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Criticism over huge fees for Nigerian election hopefuls


Nigeria’s two main political parties are asking election hopefuls to pay huge fees for the chance to stand at next year’s general election, in a move criticised as favouring the rich and well-connected.

At the last nationwide vote in 2015, the Peoples Democratic Party (PDP) of then-president Goodluck Jonathan charged 22 million naira per nomination form.

The All Progressives Congress (APC) of the eventual winner Muhammadu Buhari asked for 27.5 million naira just to stand in the party’s presidential primary.


Now, as both parties prepare for polling in February next year, the APC wants an eye-watering 45 million naira ($125,500, 108,000 euros) per presidential primary candidate, according to newspaper adverts on Wednesday.

Individuals wanting to be selected to run for a governorship post have to pay 22.5 million naira, up from 10 million naira last time round.

The PDP has reduced the cost of its presidential candidate forms to 12 million naira and the selection for a governorship from 11 million naira to six million naira, still significant sums.

The APC has offered a half-price discount for women and the disabled, while the PDP has made forms free for female candidates, in a move designed to widen representation.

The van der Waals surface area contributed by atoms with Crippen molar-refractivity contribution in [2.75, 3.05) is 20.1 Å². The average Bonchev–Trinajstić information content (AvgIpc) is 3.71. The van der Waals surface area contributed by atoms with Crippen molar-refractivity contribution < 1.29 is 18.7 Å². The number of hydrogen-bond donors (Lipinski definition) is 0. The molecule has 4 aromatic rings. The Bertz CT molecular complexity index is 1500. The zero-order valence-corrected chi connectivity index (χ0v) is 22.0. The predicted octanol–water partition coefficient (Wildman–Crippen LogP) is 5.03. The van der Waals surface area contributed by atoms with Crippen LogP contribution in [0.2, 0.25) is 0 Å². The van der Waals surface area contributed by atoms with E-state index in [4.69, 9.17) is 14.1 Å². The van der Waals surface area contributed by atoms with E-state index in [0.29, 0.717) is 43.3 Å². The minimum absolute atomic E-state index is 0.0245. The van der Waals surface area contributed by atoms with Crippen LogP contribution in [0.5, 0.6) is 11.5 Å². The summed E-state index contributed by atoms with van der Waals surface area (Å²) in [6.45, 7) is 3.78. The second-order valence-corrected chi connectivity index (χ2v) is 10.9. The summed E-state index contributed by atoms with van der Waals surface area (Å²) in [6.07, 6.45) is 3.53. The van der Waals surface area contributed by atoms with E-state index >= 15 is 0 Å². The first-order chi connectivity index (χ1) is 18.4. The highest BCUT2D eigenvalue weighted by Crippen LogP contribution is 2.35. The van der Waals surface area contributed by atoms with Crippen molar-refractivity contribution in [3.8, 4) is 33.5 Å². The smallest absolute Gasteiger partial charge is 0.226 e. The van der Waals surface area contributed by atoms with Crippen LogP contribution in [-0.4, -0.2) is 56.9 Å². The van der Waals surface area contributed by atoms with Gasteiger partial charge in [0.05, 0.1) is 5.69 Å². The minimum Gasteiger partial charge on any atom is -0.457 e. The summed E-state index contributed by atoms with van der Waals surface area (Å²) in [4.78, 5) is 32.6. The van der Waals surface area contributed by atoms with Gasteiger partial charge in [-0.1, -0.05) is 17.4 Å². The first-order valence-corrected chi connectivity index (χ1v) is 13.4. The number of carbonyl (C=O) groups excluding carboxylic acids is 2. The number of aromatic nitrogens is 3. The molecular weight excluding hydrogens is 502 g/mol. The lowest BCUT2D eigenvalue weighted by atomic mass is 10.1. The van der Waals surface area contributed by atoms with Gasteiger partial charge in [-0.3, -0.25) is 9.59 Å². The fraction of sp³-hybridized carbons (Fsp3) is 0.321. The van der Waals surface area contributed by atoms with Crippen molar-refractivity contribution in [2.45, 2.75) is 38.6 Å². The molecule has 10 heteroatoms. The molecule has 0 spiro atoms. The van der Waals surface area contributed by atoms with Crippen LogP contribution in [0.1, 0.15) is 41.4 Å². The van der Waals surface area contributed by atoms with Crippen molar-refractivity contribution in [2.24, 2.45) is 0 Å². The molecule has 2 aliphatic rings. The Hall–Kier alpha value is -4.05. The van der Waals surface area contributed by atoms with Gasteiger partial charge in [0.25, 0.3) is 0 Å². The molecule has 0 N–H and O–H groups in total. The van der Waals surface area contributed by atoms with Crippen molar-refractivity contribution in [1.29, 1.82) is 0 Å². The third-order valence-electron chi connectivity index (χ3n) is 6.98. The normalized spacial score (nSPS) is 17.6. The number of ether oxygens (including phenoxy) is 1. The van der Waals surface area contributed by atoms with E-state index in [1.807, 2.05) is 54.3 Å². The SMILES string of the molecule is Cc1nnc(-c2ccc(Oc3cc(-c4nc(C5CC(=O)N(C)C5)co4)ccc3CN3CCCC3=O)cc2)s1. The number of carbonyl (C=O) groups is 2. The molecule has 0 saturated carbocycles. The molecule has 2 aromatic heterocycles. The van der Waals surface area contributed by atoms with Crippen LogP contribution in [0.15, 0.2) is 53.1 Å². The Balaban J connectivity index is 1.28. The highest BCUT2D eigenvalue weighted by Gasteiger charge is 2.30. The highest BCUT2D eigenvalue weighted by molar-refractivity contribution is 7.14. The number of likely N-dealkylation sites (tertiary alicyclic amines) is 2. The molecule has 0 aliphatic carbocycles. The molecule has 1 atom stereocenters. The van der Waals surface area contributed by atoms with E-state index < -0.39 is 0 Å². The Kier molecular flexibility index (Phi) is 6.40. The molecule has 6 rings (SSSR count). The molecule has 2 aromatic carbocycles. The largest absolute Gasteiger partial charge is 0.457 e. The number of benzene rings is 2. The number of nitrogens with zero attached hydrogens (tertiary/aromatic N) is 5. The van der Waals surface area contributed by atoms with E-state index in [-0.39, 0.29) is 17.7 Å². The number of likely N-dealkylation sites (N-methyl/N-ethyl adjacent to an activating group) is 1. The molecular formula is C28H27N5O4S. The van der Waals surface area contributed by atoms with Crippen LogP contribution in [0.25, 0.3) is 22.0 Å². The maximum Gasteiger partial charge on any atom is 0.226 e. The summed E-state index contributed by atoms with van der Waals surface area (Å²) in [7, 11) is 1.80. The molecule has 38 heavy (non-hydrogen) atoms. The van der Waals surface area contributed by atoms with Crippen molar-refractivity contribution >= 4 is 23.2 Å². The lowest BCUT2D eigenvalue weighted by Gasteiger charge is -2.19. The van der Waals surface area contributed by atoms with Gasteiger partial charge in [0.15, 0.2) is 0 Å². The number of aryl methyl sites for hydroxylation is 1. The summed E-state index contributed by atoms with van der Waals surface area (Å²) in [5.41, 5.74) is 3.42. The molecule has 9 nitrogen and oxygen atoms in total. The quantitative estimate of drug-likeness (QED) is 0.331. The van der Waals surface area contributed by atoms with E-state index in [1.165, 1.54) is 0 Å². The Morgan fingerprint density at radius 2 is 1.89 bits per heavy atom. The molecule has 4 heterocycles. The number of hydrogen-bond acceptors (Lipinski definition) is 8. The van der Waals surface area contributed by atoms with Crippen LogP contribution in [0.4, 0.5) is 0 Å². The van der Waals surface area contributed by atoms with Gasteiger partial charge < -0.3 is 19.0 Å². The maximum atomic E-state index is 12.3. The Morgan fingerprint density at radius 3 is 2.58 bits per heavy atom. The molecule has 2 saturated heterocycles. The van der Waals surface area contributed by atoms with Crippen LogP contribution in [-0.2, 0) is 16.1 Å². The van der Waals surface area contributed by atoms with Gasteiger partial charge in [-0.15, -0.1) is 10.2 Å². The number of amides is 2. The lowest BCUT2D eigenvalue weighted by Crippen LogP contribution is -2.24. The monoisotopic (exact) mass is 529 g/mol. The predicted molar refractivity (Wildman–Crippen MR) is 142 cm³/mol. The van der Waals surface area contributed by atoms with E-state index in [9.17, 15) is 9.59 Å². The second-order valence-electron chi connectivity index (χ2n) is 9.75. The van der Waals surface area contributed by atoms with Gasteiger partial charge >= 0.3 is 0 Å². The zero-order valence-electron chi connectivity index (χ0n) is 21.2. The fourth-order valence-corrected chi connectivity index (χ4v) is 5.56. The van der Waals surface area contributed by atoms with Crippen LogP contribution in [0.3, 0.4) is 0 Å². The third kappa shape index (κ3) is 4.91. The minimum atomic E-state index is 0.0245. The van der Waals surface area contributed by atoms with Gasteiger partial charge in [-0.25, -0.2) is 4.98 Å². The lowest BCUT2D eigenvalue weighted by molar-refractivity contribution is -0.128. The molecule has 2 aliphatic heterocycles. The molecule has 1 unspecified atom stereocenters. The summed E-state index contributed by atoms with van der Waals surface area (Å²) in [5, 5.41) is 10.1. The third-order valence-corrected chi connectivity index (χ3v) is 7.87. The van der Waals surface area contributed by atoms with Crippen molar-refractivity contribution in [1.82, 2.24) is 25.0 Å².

But the Not Too Young to Run group, which successfully campaigned for a reduction in the lower age limit for elected representatives, said the fees were still “exorbitant” and would disqualify potential candidates.

It claimed the main parties had reneged on a promise to cap the cost of nomination forms for all elected posts.

Kassim Afegbua, former military ruler Ibrahim Babangida’s spokesman, wrote in the New Telegraph newspaper on Tuesday that the process should be more affordable.

Debo Adeniran, of the Centre for Anti-Corruption and Open Leadership lobby group, said the high costs was an example of how the two main parties had “monetised the political environment”.

The system favoured the wealthy and fostered cronyism and corruption, as sponsors who often pay for a candidate’s forms expect pay-back once they are in power, he added.

Buhari was elected partly on a platform to tackle endemic corruption in government.

Party primaries are expected in the coming weeks, with Buhari, who in 2015 was said to have taken out a bank loan to cover his nomination costs, set to secure the APC ticket unopposed.

All eyes will instead be on the PDP, with an increasingly crowded field of hopefuls including former vice-president Atiku Abubakar and Senate leader Bukola Saraki.

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